Other believers of the betrayal story were boyhood friend and camp
attendant, Asher Wright
and a friend from New London, Stephen Hempstead.
Wright in his 82nd
year dictated his story
and talked of Nathan; “Some
say his cousin, Samuel Hale, a tory, betrayed him,
I don’t know; guess he did.”
story echoes the same theme. “He
was met in the crowd by a fellow-countryman, and an own relation
(but a tory and a renegado) who had received the hospitality of ths
board, and the attention of a brother from Captain Hale, at Hs
quarters at Winter Hill, in Cambridge, the winter before.
He recognized him, and most inhumanely and infamously
men were of sterling character and were close to Nathan, however,
their stories were told in their much later years and with Hempstead
contain some factual errors.
was indeed in New York at this time, and he was employed by the
British, but after the war, Samuel firmly denied any part in
Nathan’s death. “Depend
upon it there never was the least truth in that infamous newspaper
publication chargeing me with ingratitude, &c.
I am happy that they have had recourse to falsehood to vilify
my character. Attachment
tp the old Constitution of my country is my only crime with
father disbelieved the newspaper account, though he assumed his son
had been pointed out to British by someone.
“Betra’d he doutless wass by somebody…”
Since Nathan carried his own diploma, however, a villain need
not have been involved. Still,
the story of the betrayal has found acceptance among many writers
and makes for an interesting subplot.
Nathan Hale involved in the burning of New York?
Some historians have claimed that Hale was involved in
setting the fire which burned over a quarter of New York City
the night preceding Hale’s capture but there is no
evidence of this. British
records of his capture describe Hale as a spy, captured on Long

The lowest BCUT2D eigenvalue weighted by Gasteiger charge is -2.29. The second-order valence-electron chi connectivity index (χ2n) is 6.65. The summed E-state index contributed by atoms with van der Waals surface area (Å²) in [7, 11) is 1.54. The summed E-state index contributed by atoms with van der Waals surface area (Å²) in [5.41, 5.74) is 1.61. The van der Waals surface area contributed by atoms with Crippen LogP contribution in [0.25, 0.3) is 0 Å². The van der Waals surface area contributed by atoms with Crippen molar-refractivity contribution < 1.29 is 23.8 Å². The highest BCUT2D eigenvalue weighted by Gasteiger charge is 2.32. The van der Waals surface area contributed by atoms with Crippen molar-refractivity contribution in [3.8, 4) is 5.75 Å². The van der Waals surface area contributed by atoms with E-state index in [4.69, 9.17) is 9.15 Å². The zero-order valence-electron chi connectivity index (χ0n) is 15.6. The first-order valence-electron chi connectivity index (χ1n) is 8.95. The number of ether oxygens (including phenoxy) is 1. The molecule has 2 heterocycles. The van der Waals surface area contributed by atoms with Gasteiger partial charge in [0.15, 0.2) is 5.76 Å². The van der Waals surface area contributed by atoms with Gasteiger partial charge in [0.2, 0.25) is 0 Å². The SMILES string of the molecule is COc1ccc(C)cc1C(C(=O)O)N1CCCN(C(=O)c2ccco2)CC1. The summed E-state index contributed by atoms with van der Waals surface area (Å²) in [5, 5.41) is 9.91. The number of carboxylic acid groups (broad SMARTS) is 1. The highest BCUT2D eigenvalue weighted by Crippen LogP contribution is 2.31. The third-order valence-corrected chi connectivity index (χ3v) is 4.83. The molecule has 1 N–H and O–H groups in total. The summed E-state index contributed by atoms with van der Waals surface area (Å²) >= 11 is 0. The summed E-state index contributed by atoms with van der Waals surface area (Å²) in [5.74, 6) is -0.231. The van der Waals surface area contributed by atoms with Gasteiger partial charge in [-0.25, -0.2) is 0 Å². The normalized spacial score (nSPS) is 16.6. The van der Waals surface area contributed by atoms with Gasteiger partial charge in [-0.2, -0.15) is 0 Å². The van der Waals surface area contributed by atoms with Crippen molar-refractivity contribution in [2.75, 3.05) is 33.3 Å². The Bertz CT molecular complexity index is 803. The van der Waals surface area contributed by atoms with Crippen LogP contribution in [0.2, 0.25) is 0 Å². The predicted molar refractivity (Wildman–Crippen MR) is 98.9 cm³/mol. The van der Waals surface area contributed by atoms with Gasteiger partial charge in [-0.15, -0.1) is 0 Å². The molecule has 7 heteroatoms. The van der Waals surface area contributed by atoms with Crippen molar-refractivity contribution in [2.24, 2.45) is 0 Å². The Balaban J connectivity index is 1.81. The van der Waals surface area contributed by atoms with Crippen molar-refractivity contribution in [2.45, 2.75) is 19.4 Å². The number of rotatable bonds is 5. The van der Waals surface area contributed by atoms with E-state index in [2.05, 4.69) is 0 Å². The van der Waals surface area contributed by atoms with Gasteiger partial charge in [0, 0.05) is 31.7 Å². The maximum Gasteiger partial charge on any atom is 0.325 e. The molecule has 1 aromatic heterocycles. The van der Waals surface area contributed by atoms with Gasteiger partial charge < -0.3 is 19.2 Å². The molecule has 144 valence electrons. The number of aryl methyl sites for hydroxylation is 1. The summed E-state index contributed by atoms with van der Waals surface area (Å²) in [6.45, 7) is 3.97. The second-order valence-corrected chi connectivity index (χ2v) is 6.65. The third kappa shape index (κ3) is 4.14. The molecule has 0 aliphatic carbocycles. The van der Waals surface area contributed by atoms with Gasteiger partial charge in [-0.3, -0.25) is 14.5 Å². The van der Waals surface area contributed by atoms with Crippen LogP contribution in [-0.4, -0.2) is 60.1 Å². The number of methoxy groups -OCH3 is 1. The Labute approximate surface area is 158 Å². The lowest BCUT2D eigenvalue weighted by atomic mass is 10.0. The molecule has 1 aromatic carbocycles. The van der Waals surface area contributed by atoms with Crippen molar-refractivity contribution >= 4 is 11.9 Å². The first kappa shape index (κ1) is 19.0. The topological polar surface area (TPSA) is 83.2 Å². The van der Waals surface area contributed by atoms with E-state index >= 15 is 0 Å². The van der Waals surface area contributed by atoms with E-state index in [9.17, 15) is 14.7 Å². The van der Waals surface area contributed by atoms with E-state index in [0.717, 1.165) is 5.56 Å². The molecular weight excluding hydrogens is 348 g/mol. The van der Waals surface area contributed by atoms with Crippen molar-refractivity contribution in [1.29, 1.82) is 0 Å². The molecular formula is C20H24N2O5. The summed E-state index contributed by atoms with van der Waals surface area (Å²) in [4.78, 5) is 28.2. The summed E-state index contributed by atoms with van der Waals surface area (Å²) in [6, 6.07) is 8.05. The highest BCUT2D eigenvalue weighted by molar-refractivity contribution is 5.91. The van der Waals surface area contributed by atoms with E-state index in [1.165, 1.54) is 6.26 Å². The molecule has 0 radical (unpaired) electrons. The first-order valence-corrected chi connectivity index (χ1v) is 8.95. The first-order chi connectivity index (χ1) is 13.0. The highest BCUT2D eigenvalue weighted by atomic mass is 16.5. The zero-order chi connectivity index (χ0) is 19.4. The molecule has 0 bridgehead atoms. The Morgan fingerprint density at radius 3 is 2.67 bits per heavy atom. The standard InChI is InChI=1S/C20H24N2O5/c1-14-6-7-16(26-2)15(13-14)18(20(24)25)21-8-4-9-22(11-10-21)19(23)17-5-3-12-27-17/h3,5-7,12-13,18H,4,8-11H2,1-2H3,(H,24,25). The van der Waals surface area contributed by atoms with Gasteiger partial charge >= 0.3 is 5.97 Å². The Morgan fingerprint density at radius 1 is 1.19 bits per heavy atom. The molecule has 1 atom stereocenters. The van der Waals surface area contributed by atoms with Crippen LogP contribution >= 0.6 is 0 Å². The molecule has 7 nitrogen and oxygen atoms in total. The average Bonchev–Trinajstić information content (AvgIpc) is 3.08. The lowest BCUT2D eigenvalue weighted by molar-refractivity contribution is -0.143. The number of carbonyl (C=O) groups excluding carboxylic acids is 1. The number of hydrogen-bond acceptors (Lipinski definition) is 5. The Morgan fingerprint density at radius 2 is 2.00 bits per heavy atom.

Island which puts him no where near the scene of the fire.
The fire however certainly contributed to Nathan’s capture
making the British more alert to anyone trying to leave the area.
How do we know what Nathan said at his
death and last words were reported to the American lines by a
British officer and aide-de-camp to Gen. William Howe, Capt. John
Montressor, under a flag of truce.
Montressor had invited Hale into his tent in the last moments
before his execution, had allowed him to write some last letters,
and had then witnessed the hanging.
Nathan’s friend, Capt. William Hull had learned of Hale’s
execution and asked to take the return letter to the British side
and thus learned the details from Montressor in person.
What is the difference between a spy and
a military scout?
all spies are scouts, but any scout may act as a spy when the need
arises. Scouts are
often in uniform; spies not though it should be noted that many
American soldiers in the Revolutionary War lacked uniforms in any
event. Scouts did not
operate under an assumed identity; did not generally write in code
or use cyphers. The
nature of the scouts’ reconnaissance usually had more to do with
gathering info on the location, numbers, and fortifications of the
enemy than with inside information from other operatives.
In this sense, Hale may have been acting more as a scout than
as a spy but it was a distinction of no interest to the British.
Nathan Hale buried?
Nathan was hanged, his body was left there for three days a typical
custom of the day. His
body was then cut down and thrown into an unmarked grave.
His remains have never been found.
after his death, Nathan's family erected a cenotaph in the
Coventry cemetery to honor his memory."
Click here for
a larger view of
Nathan Hale born at Hale Homestead?
Hale was born at the Homestead but not in the existing house which
dates to 1776. In that
year the family rebuilt their home, recycling parts of the old house
into the new one. “Tore
down old house, eyebrow hurt,” writes one Hale brother in November
of 1776. Family records
and archaeological evidence suggest the original house was just
southeast of the current structure.
A 100-foot long lengthy ell projecting from the rear of this
building is believed to incorporate portions of the original
farmhouse in which Nathan grew up